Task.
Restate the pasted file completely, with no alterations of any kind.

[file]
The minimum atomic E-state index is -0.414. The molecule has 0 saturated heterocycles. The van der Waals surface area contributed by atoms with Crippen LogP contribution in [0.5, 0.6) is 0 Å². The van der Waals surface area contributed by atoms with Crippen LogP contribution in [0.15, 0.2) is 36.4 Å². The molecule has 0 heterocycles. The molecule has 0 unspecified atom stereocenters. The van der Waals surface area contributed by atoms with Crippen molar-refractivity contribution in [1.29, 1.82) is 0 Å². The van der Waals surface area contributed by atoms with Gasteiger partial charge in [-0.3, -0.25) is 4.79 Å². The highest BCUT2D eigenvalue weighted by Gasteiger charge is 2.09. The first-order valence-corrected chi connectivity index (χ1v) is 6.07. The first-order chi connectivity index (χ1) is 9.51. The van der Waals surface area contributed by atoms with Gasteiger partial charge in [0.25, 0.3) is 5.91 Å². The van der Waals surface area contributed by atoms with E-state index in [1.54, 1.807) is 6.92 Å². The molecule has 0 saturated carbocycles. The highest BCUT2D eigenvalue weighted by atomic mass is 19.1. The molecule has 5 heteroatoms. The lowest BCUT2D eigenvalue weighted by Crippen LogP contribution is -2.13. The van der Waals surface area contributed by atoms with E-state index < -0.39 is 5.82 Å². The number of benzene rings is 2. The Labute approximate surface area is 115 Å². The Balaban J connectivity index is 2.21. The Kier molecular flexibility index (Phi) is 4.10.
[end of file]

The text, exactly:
The minimum atomic E-state index is -0.414. The molecule has 0 saturated heterocycles. The van der Waals surface area contributed by atoms with Crippen LogP contribution in [0.5, 0.6) is 0 Å². The van der Waals surface area contributed by atoms with Crippen LogP contribution in [0.15, 0.2) is 36.4 Å². The molecule has 0 heterocycles. The molecule has 0 unspecified atom stereocenters. The van der Waals surface area contributed by atoms with Crippen molar-refractivity contribution in [1.29, 1.82) is 0 Å². The van der Waals surface area contributed by atoms with Gasteiger partial charge in [-0.3, -0.25) is 4.79 Å². The highest BCUT2D eigenvalue weighted by Gasteiger charge is 2.09. The first-order valence-corrected chi connectivity index (χ1v) is 6.07. The first-order chi connectivity index (χ1) is 9.51. The van der Waals surface area contributed by atoms with Gasteiger partial charge in [0.25, 0.3) is 5.91 Å². The van der Waals surface area contributed by atoms with E-state index in [1.54, 1.807) is 6.92 Å². The molecule has 0 saturated carbocycles. The highest BCUT2D eigenvalue weighted by atomic mass is 19.1. The molecule has 5 heteroatoms. The lowest BCUT2D eigenvalue weighted by Crippen LogP contribution is -2.13. The van der Waals surface area contributed by atoms with E-state index < -0.39 is 5.82 Å². The number of benzene rings is 2. The Labute approximate surface area is 115 Å². The Balaban J connectivity index is 2.21. The Kier molecular flexibility index (Phi) is 4.10.